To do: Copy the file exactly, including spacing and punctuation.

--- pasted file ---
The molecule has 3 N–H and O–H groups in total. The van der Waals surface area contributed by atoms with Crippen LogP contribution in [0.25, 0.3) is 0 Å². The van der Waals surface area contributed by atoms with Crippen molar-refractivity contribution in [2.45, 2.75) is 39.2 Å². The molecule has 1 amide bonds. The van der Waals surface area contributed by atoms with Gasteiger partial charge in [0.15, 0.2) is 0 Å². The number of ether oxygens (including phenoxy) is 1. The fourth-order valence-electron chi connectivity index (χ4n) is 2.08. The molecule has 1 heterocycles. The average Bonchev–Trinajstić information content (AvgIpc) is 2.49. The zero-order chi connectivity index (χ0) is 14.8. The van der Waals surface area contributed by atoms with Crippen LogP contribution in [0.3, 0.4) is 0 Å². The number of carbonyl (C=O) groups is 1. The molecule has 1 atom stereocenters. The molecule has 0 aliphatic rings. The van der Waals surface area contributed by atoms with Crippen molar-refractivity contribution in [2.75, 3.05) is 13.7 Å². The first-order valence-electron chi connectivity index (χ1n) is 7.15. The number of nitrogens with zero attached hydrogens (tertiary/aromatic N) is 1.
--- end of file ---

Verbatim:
The molecule has 3 N–H and O–H groups in total. The van der Waals surface area contributed by atoms with Crippen LogP contribution in [0.25, 0.3) is 0 Å². The van der Waals surface area contributed by atoms with Crippen molar-refractivity contribution in [2.45, 2.75) is 39.2 Å². The molecule has 1 amide bonds. The van der Waals surface area contributed by atoms with Gasteiger partial charge in [0.15, 0.2) is 0 Å². The number of ether oxygens (including phenoxy) is 1. The fourth-order valence-electron chi connectivity index (χ4n) is 2.08. The molecule has 1 heterocycles. The average Bonchev–Trinajstić information content (AvgIpc) is 2.49. The zero-order chi connectivity index (χ0) is 14.8. The van der Waals surface area contributed by atoms with Crippen LogP contribution in [0.3, 0.4) is 0 Å². The number of carbonyl (C=O) groups is 1. The molecule has 1 atom stereocenters. The molecule has 0 aliphatic rings. The van der Waals surface area contributed by atoms with Crippen molar-refractivity contribution in [2.75, 3.05) is 13.7 Å². The first-order valence-electron chi connectivity index (χ1n) is 7.15. The number of nitrogens with zero attached hydrogens (tertiary/aromatic N) is 1.